Miss Me With Your “Equality”

I’m not here for equality. I’m here for equity. Equality is merely a fiction used to keep us complacent. Equality is about numbers. Equity is about power. And in that difference is where my frustration with “equality” stems from.

Last year, when the Supreme Court eviscerated the core of the iconic Voting Rights Act of 1965, the majority opinion read:

Nearly 50 years later, things have changed dramatically. Largely because of the Voting Rights Act, “[v]oter turnout and registration rates” in covered jurisdictions” now approach parity. Blatantly discriminatory evasions of federal decrees are rare.And minority candidates hold office at unprecedented levels.” Northwest Austin, supra, at 202.

To the conservative members of the highest Court in the land, the Voting Rights Act is essentially null and void because it served its purpose; it accomplished its mission of ensuring Black people have access to polling booths. Yet, we know this isn’t the case. Numerous reports from battleground states and Southern enclaves reveal that duplicitous measures are frequently used to quell the Black vote. Such tactics are on turbo speed following the election of President Obama. There’s no longer poll taxes, literacy tests or grandfather clauses … now there’s voter ID laws and gerrymandering.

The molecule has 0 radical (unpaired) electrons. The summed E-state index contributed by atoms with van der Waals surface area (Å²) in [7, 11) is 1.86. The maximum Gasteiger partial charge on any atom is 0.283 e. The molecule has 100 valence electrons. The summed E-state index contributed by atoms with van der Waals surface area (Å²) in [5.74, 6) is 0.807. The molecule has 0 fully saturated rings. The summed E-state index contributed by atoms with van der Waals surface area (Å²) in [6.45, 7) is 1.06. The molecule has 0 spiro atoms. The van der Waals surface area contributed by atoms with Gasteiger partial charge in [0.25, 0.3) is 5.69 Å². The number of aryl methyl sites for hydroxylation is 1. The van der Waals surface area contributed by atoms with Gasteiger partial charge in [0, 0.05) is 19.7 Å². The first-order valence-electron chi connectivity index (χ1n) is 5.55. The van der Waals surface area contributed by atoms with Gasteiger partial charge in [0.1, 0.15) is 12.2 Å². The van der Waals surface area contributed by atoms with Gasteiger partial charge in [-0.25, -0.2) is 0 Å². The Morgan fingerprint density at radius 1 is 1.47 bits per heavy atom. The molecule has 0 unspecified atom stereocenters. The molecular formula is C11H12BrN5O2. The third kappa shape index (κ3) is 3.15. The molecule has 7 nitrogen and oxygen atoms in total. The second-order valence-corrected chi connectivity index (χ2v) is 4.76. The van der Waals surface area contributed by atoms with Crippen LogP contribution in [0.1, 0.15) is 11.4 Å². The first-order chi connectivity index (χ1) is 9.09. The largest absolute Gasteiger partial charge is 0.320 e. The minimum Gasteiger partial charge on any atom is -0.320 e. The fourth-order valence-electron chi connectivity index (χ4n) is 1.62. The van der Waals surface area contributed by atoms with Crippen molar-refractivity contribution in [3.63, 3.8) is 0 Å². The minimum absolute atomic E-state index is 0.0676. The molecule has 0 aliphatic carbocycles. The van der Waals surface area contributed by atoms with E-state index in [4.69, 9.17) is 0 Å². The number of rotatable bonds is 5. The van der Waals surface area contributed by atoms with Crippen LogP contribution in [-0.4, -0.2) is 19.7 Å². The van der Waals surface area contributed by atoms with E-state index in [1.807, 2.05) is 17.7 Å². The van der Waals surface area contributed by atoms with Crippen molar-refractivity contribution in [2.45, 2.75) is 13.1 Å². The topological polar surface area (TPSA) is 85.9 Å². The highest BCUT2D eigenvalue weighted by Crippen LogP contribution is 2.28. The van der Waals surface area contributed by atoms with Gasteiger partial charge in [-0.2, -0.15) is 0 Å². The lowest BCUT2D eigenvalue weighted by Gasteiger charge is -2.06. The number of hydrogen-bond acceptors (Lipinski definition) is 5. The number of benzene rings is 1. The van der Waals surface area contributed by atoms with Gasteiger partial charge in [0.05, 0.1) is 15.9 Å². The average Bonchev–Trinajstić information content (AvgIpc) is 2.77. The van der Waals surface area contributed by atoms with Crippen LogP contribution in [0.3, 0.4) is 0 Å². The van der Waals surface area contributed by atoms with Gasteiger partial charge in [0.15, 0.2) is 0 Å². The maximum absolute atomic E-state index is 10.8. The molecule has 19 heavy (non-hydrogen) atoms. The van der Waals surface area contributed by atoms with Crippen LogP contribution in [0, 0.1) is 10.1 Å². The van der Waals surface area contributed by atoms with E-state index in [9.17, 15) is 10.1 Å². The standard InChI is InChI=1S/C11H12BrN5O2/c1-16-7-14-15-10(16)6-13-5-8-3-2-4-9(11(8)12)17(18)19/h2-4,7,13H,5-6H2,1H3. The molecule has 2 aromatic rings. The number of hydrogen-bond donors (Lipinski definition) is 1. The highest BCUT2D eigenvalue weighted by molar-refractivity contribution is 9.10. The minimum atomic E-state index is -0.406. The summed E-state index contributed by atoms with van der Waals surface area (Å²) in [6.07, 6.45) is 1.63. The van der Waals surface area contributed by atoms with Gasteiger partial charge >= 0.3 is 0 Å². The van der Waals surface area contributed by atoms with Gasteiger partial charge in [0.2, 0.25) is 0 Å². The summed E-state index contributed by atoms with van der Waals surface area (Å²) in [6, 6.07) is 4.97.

These tactics are hardly kept under wraps. In 2012, Mike Turzai, a high-ranking Republican lawmaker in Pennsylvania, explicitly noted how voter ID laws will ensure victory for then presidential candidate, Mitt Romney.

The controversy around voter identification laws has been branded as a Democrat versus Republican issue, because such laws disproportionately disadvantage groups minorities and young people primarilythat would most likely vote along the blue line. But at the core, the issue of such measures employed to limit, if not restrict, Blacks and Latinos people from the polls is indisputably a racial issue more so than a partisan one.

When the evidence clearly shows that political forces have a nasty track record of tampering with Black political access, the SCOTUS decision becomes all the more offensive. The legal reasoning behind the decision is no more nuanced than the random racist Facebook troll who says racism no longer exists because Black people vote and the President is Black.

This is the issue with equality. It’s a numbers game in which quotas are the indicator of social success. Equality is easily measurable because its quantified. Equality is only half of the job, while equity is the necessary push across the finish line.